The scene in Winterthur, Switzerland was an atypical one for the Club of Rome. While traditionally, the organization’s member base consists of influential, elderly white males, the average age on that day was 25 years. Sixty young men and women from over fifty countries came together to deliberate for four days on how to “change course” towards a sustainable world. Founded in 1968 as an association of leading independent thinkers from politics, business and science, the Club of Rome is today primarily known as the think tank that published the influential “Limits to Growth” report in 1972. In its founding days, the Club focused on the nature of the global problems, often referred to as the “problematique.” After its initial success and the rapid expansion of local chapters that followed in the years thereafter, the organization’s influence began to diminish.
Jack Sim is a funny man with a serious, yet unexpected mission: to revolutionize toilets for the base of the pyramid and to ensure worldwide sustainable sanitation. Often referred to as “Mr. Toilet” – a title he takes great pride in – he has worked tirelessly for fifteen years to make the availability of clean toilets a political priority and an economically feasible reality for the world’s ‘poor’. The need is big: 2.6 billion people currently lack access to a clean private toilet. When I met Jack Sim at a pre-WEF event at the HUB Zürich I couldn’t help but wonder about this curious man on stage. He was humming with energy, excited to share his story about the many issues concerning poop, making the audience laugh and yet providing relevant information about his cause.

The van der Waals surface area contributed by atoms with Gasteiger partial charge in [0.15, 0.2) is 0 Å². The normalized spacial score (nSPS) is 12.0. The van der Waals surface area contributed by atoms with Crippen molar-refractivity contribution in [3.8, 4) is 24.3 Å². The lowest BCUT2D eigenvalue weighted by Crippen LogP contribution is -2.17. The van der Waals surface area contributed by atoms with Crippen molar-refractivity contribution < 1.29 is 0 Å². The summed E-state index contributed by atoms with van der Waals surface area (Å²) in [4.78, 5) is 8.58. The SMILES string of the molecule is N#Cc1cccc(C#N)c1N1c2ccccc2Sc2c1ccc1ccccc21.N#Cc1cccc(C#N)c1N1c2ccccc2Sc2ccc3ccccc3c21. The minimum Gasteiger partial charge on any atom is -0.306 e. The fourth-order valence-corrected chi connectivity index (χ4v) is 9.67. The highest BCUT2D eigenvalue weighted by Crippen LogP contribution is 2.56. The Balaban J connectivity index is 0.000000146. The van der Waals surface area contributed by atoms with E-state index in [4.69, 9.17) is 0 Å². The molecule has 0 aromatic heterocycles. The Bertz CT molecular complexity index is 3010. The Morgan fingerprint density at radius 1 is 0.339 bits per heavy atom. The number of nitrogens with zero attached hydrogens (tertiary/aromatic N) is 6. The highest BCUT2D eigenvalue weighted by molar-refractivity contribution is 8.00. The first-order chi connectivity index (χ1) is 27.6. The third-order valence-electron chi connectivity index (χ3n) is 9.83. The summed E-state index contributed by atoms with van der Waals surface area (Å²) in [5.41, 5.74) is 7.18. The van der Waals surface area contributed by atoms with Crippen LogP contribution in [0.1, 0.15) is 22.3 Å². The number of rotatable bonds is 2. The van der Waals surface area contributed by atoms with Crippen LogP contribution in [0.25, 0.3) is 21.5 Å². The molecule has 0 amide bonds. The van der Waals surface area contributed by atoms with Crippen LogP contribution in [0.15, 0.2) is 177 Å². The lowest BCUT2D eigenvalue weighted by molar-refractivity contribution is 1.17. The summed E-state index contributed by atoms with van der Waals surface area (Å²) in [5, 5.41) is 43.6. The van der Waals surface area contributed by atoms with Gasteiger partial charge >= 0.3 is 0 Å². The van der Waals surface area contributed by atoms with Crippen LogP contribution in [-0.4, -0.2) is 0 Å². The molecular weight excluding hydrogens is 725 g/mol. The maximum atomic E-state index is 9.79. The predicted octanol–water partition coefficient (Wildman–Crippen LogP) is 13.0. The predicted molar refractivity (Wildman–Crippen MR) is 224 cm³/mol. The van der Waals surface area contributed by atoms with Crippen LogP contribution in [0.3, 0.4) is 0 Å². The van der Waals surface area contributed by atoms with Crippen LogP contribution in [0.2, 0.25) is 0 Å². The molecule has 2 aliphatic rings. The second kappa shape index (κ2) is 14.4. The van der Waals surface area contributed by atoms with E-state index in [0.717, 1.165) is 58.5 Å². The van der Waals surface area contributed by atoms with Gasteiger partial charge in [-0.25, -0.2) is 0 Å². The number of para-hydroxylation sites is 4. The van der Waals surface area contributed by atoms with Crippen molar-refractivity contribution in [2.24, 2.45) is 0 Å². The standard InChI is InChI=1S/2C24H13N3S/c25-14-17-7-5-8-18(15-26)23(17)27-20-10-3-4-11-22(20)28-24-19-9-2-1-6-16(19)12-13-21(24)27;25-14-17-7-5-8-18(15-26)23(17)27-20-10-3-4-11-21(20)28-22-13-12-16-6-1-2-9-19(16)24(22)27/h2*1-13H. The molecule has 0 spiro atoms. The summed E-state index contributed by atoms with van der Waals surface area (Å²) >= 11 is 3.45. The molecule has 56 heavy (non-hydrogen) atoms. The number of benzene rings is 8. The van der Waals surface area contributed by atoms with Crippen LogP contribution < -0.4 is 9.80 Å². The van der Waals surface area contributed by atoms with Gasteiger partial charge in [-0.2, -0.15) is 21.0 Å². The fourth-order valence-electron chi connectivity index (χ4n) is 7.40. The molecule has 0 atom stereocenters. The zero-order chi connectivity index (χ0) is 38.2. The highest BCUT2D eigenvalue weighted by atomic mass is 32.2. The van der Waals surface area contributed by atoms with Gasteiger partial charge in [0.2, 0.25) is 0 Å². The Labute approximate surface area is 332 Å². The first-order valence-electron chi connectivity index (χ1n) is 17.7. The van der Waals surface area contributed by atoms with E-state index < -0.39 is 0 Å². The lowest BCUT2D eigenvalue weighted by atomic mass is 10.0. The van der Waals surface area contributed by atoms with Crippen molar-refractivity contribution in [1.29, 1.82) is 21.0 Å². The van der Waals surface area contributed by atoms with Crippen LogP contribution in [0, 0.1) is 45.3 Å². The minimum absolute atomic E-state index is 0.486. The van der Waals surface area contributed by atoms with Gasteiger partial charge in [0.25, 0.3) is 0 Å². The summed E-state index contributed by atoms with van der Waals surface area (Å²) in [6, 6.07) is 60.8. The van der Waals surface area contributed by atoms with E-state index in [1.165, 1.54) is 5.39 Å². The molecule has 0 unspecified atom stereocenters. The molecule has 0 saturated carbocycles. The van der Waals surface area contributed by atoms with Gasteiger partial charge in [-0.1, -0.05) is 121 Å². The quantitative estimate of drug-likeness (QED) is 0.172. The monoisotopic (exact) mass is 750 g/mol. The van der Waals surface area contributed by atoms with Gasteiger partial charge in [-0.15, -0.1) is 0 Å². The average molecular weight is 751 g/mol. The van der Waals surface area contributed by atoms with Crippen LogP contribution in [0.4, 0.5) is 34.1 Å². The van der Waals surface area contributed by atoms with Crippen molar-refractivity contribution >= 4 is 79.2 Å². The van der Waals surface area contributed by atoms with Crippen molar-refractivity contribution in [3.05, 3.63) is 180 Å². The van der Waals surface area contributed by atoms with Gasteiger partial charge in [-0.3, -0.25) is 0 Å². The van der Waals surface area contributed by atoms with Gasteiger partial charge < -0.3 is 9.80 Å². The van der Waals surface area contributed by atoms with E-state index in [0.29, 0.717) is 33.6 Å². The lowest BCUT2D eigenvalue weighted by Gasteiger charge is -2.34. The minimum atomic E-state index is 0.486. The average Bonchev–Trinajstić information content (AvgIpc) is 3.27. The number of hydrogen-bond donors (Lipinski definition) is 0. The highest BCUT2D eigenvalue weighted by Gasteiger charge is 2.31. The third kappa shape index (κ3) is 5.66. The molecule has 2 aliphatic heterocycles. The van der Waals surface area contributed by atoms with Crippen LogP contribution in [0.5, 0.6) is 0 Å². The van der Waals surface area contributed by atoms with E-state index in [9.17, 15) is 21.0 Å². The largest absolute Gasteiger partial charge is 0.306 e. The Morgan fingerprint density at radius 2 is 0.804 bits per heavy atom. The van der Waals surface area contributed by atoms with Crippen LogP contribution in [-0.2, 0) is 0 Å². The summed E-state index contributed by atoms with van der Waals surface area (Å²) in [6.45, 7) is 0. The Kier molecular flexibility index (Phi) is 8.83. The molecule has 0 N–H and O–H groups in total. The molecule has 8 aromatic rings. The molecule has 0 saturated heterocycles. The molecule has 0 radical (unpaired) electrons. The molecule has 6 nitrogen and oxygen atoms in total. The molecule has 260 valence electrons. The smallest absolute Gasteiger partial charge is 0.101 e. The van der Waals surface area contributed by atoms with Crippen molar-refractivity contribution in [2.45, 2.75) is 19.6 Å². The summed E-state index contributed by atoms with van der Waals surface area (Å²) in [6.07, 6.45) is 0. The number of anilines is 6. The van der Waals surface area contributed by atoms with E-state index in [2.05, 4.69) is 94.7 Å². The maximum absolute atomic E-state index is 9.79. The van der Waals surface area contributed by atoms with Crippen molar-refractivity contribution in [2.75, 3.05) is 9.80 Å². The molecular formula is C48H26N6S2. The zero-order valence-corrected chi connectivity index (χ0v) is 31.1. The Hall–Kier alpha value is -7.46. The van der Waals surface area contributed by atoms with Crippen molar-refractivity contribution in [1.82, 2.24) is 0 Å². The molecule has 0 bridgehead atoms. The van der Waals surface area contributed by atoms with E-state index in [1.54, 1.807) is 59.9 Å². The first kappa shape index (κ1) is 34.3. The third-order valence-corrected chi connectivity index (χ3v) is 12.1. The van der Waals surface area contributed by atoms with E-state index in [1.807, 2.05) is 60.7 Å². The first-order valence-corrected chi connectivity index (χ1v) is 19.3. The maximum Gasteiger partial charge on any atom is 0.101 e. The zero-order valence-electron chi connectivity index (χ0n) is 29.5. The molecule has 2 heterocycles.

“It’s better than nothing.” This was the general resigned tone of the remarks heard at the conclusion of the Rio+20 UN Conference on Sustainable Development in Rio de Janeiro on June 22nd, 2012. Others echoed a bleaker outlook, proclaiming that the past twenty years of large UN conferences had merely resulted in the pointless exercise of talking the talk without walking the walk ad infinitum. The result from the countless preparatory meeting sessions and tedious negotiations is Resolution 66/288 – The Future We Want. All UN member states adopted the resolution document which serves, amongst other things, as the foundation for the Sustainable Development Goals (SDGs).